To Apostrophe or Not to Apostrophe: How to Pluralize Your Last Name

iStock.com/katerinasergeevna
iStock.com/katerinasergeevna

Let's suppose your last name is Jones, and you and your family want to send out holiday greeting cards or wedding invitations. How would you make your last name plural—Jones'? Jones's? Or Joneses?

Although it may seem complicated at first, the rules of pluralizing last names are actually pretty simple, as Slate has pointed out. Unless you want to make your last name possessive, there aren't any circumstances where you would need to add an apostrophe.

The rule goes like this: If your name ends in s, x, z, ch, or sh, add -es to the end. Walsh becomes Walshes, and Malkovich becomes Malkoviches. For all other endings, simply add -s to the end (as in Smiths, Whites, Johnsons, etc).

Of course, things get a little trickier when you want to make a last name plural and possessive. "Errors involving plural proper names are so common that I almost never see them written correctly," June Casagrande writes for the Los Angeles Times.

Let's say you want to notify friends and family that a party will be held at the Jones household. You could take the easy way out and write just that, or you could opt for, "The party will be held at the Joneses' house." Simply tack an apostrophe onto the end of a plural name to make it possessive. Plural first, then possessive.

The LA Times provided a few other examples of plural possessives:

"Unlike singular possessives, which take an apostrophe followed by an S, plural possessives take an apostrophe alone. So if you're going to the home of the Smiths, you're going to the Smiths' house. If you're going to visit the Williamses, that would be at the Williamses' house. Mr. and Mrs. Mendez, known collectively as the Mendezes, live in the Mendezes' house. And Mr. and Mrs. Berry, whom we call the Berrys, live in the Berrys' house."

On the other hand, if Mr. Jones lived alone and was having a party at his place, you would write "Mr. Jones' house" or "Mr. Jones's house." Both are acceptable—it's merely a difference of style and personal preference. Names that end in s are the exception to the singular possessive rule, though. You'd normally just add 's to make a singular name possessive, such as Mr. Berry's house or Mrs. Mendez's house.

Now that you know exactly when and where to add an apostrophe, your holiday greetings will not only be jolly but also grammatically correct.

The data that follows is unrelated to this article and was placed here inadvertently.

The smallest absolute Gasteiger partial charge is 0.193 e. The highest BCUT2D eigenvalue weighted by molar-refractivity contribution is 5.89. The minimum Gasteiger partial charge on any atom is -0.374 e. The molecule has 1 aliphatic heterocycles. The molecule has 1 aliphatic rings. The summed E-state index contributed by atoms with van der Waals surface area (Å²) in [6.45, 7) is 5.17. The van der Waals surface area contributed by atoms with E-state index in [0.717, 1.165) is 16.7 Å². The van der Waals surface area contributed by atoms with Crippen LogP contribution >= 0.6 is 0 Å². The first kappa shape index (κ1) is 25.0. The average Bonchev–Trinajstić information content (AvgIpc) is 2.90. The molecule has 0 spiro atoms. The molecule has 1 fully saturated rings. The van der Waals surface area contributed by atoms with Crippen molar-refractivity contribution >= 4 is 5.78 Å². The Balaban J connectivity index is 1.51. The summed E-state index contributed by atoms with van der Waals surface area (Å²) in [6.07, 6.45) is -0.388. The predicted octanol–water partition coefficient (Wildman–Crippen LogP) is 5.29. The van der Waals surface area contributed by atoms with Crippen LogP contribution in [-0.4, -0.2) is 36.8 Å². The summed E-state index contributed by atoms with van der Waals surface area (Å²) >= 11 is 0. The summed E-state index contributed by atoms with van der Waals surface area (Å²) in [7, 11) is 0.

[h/t Slate]

Take Advantage of Amazon's Early Black Friday Deals on Tech, Kitchen Appliances, and More

Amazon
Amazon

This article contains affiliate links to products selected by our editors. Mental Floss may receive a commission for purchases made through these links.

Even though Black Friday is still a few days away, Amazon is offering early deals on kitchen appliances, tech, video games, and plenty more. We will keep updating this page as sales come in, but for now, here are the best Amazon Black Friday sales to check out.

Kitchen

Instant Pot/Amazon

- Instant Pot Duo Plus 9-in-115 Quart Electric Pressure Cooker; $90 (save $40) 

- Le Creuset Enameled Cast Iron Signature Sauteuse 3.5 Quarts; $180 (save $120)

- KitchenAid KSMSFTA Sifter with Scale Attachment; $95 (save $75) 

- Keurig K-Mini Coffee Maker; $60 (save $20)

- Cuisinart Bread Maker; $88 (save $97)

- Anova Culinary Sous Vide Precision Cooker; $139 (save $60)

- Aicook Juicer Machine; $35 (save $15)

- JoyJolt Double Wall Insulated Espresso Mugs - Set of Two; $14 (save $10) 

- Longzon Silicone Stretch Lids - Set of 14; $13 (save $14)

HadinEEon Milk Frother; $37 (save $33)

Home Appliances

Roomba/Amazon

- iRobot Roomba 675 Robot Vacuum with Wi-Fi Connectivity; $179 (save $101)

- Fairywill Electric Toothbrush with Four Brush Heads; $19 (save $9)

- ASAKUKI 500ml Premium Essential Oil Diffuser; $22 (save $4)

- Facebook Portal Smart Video Calling 10 inch Touch Screen Display with Alexa; $129 (save $50)

- Bissell air320 Smart Air Purifier with HEPA and Carbon Filters; $280 (save $50)

Oscillating Quiet Cooling Fan Tower; $59 (save $31)